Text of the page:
Monday, August 1, 2016

Cafe Edison Whitewashed

When Times Square's Cafe Edison closed in December 2014, after a long and mighty fight to save its life, we lost something unique that can never be recreated. A beloved mom-and-pop, a warm and comfortable place decorated like a wedding cake, the filigreed walls and ceiling painted powder pink and baby blue.

The new restaurant moving in, we learned last year, will be Friedman's Lunch. What will Friedman's do to the space? Reader Shade took a recent peek through the window and sent in this shot.

As you can see, the place has been white-washed. No more pink and blue. And, from a distance, those columns look suspiciously smooth--has all the antique filigree been scraped away?

Here's what the columns used to look like--they date back a long time:

As for Friedman's Lunch, I've said it here before, but it's worth repeating. In case you think some Friedman family runs the place, think again. There are no Friedmans here.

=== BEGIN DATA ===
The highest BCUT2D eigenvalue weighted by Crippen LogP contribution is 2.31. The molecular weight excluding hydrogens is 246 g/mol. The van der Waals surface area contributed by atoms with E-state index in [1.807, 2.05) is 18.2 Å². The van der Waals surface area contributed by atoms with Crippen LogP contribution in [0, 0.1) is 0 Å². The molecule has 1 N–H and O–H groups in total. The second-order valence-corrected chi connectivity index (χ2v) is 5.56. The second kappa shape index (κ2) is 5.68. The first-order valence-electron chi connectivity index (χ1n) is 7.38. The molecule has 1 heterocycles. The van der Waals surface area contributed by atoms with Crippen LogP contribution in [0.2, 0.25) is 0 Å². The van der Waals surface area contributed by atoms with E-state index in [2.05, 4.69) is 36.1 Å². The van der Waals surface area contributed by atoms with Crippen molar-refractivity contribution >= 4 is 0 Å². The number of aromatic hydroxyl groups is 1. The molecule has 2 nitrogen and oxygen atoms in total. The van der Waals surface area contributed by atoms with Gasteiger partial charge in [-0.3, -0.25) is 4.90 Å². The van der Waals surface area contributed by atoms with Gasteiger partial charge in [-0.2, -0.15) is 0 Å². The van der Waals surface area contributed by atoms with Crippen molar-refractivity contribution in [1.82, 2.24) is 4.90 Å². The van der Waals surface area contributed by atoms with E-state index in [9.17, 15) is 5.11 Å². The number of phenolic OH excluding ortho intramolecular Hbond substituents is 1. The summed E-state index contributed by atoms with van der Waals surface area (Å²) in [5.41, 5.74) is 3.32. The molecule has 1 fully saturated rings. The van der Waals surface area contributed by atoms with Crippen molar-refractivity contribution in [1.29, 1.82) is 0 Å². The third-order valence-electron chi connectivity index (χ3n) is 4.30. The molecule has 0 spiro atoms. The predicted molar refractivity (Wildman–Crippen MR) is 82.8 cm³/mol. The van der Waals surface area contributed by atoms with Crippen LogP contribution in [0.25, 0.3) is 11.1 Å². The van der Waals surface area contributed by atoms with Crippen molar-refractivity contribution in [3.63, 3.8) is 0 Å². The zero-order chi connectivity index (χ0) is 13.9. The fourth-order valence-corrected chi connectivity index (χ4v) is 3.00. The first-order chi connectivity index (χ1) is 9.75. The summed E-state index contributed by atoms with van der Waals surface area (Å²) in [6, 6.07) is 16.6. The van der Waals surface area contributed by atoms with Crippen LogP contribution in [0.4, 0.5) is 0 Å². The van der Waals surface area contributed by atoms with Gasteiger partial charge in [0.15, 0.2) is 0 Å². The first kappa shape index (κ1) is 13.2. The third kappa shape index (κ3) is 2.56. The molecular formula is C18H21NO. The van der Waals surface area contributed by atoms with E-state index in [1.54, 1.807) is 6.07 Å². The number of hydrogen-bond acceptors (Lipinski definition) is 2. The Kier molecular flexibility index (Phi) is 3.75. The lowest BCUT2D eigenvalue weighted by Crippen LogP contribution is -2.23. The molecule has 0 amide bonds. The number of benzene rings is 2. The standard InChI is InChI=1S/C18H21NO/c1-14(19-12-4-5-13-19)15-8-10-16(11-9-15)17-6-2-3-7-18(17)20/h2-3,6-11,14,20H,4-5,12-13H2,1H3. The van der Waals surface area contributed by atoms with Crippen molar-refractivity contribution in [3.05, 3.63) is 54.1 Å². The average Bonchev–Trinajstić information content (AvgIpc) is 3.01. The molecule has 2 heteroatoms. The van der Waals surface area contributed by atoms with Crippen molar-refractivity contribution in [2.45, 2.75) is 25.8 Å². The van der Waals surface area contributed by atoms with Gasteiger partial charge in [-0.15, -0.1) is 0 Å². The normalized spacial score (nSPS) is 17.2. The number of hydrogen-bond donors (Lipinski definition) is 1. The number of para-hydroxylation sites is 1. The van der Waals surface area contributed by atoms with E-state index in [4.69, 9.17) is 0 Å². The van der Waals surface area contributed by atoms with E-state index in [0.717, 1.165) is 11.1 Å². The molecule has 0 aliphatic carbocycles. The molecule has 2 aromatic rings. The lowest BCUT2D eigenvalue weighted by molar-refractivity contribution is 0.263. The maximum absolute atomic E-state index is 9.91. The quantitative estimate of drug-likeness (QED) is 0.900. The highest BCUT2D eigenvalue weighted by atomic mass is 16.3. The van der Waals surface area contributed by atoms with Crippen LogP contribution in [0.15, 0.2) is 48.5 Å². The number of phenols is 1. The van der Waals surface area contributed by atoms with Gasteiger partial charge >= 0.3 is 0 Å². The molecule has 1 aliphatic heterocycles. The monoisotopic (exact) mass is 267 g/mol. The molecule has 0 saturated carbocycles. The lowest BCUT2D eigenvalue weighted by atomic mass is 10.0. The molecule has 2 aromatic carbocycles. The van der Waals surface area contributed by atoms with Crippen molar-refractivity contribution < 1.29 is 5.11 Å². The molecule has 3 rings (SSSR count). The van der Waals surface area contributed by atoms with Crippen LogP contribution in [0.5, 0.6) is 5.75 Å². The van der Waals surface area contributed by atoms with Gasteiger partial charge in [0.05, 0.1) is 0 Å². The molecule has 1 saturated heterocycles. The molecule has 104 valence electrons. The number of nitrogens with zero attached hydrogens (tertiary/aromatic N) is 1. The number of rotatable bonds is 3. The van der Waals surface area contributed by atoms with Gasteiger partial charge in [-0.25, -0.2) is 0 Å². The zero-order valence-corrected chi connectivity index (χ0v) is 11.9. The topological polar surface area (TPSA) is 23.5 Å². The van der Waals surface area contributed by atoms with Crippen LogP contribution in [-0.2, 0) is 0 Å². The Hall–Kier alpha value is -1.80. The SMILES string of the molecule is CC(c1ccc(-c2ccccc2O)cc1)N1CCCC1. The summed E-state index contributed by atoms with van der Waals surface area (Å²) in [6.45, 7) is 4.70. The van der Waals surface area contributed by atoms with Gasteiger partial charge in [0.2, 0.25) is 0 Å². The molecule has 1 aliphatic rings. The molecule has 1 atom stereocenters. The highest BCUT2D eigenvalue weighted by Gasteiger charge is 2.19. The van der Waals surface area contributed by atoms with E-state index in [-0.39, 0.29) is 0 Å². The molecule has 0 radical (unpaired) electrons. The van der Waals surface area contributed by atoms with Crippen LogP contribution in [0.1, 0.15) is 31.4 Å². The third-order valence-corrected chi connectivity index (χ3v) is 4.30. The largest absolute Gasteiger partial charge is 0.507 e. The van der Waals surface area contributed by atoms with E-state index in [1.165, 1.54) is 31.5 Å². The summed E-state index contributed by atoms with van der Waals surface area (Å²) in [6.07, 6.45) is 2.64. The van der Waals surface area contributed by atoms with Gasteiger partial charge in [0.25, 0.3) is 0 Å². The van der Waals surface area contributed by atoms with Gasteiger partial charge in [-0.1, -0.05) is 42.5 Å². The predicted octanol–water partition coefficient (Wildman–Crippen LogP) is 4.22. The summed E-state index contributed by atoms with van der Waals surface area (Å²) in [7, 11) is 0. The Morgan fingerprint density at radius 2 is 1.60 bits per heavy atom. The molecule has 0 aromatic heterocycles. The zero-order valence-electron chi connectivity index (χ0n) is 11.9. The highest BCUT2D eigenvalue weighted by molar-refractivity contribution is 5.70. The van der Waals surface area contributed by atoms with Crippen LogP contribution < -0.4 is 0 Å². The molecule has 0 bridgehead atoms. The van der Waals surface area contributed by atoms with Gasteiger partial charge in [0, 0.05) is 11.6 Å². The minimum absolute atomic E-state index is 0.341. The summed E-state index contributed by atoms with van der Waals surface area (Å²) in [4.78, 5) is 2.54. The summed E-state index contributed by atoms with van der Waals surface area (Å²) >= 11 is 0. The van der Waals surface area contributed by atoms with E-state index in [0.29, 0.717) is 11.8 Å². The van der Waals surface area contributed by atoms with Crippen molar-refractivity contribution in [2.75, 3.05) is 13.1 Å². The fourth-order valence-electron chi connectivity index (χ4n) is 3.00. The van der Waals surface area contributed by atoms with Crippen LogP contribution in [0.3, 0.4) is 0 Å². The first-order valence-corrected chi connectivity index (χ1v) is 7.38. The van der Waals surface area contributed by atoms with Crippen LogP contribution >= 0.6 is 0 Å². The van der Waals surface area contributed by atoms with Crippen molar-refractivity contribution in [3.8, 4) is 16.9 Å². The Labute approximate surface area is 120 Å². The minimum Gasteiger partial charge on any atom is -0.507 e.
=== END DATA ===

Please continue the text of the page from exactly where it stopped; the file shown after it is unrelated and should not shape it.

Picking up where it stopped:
According to the restaurant’s website, the name is a tribute to Milton Friedman. He was the modern-day father of neoliberalism (which is neither new nor liberal). The man who advised the murderous dictator Augusto Pinochet to “shock” the people of Chile with radical economics. The free-market fundamentalist whose theories became policy under Ronald Reagan and Margaret Thatcher, leading to vast inequality, the destruction of the environment, Donald Trump, and pretty much every other nightmare of modern life.

News breaks about Cafe Edison's forced closure
Over 600 supporters come to our first of many Lunch Mobs
Local politicians and Mayor Bill de Blasio join the fight to Save Cafe Edison
Big rally and press conference at Cafe Edison
The last day announcement
Cafe Edison Closes


Ms. said...

POTENT research here about the non-existent Friedman Family and the roots of the real Friedman that serves as model. Real estate is very real, very global and never ever about modesty.

Andrew Porter said...

"There Ain't No Such thing as a Free Lunch" was popularized by Robert A. Heinlein under the acronym TANSTAAFL, pronounced tanstaffel. Although the phrase goes way back, Heinlein popularized it in his 1966 novel "The Moon is a Harsh Mistress." Friedman's use came over a decade later:

Jim Bay said...

You should take a look at what they've done to the Edison's south lobby passageway (the one that was in The Godfather)